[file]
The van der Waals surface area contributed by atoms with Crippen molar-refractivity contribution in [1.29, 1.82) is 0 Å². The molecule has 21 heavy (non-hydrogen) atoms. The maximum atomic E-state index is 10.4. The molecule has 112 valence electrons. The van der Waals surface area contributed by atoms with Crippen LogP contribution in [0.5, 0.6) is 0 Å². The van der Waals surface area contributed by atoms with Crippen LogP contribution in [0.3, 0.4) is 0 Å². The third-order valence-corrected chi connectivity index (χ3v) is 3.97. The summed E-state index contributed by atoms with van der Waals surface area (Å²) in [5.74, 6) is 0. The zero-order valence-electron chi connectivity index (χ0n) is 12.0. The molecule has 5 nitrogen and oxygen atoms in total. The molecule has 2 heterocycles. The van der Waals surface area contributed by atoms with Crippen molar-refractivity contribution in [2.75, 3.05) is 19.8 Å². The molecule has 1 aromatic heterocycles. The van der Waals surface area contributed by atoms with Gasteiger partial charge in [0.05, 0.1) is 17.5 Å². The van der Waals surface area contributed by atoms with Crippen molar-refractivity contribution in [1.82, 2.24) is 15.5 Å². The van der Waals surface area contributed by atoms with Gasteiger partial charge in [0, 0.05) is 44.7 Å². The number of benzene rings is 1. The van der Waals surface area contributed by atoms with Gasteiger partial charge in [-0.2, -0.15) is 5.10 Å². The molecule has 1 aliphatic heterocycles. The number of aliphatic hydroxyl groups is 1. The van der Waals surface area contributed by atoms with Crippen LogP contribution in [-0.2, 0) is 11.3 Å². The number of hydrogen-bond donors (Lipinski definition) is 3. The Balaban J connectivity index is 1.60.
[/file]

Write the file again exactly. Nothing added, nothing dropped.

The van der Waals surface area contributed by atoms with Crippen molar-refractivity contribution in [1.29, 1.82) is 0 Å². The molecule has 21 heavy (non-hydrogen) atoms. The maximum atomic E-state index is 10.4. The molecule has 112 valence electrons. The van der Waals surface area contributed by atoms with Crippen LogP contribution in [0.5, 0.6) is 0 Å². The van der Waals surface area contributed by atoms with Crippen LogP contribution in [0.3, 0.4) is 0 Å². The third-order valence-corrected chi connectivity index (χ3v) is 3.97. The summed E-state index contributed by atoms with van der Waals surface area (Å²) in [5.74, 6) is 0. The zero-order valence-electron chi connectivity index (χ0n) is 12.0. The molecule has 5 nitrogen and oxygen atoms in total. The molecule has 2 heterocycles. The van der Waals surface area contributed by atoms with Crippen molar-refractivity contribution in [2.75, 3.05) is 19.8 Å². The molecule has 1 aromatic heterocycles. The van der Waals surface area contributed by atoms with Gasteiger partial charge in [0.05, 0.1) is 17.5 Å². The van der Waals surface area contributed by atoms with Crippen molar-refractivity contribution in [1.82, 2.24) is 15.5 Å². The van der Waals surface area contributed by atoms with Gasteiger partial charge in [0, 0.05) is 44.7 Å². The number of benzene rings is 1. The van der Waals surface area contributed by atoms with Gasteiger partial charge in [-0.2, -0.15) is 5.10 Å². The molecule has 1 aliphatic heterocycles. The number of aliphatic hydroxyl groups is 1. The van der Waals surface area contributed by atoms with Crippen LogP contribution in [-0.2, 0) is 11.3 Å². The number of hydrogen-bond donors (Lipinski definition) is 3. The Balaban J connectivity index is 1.60.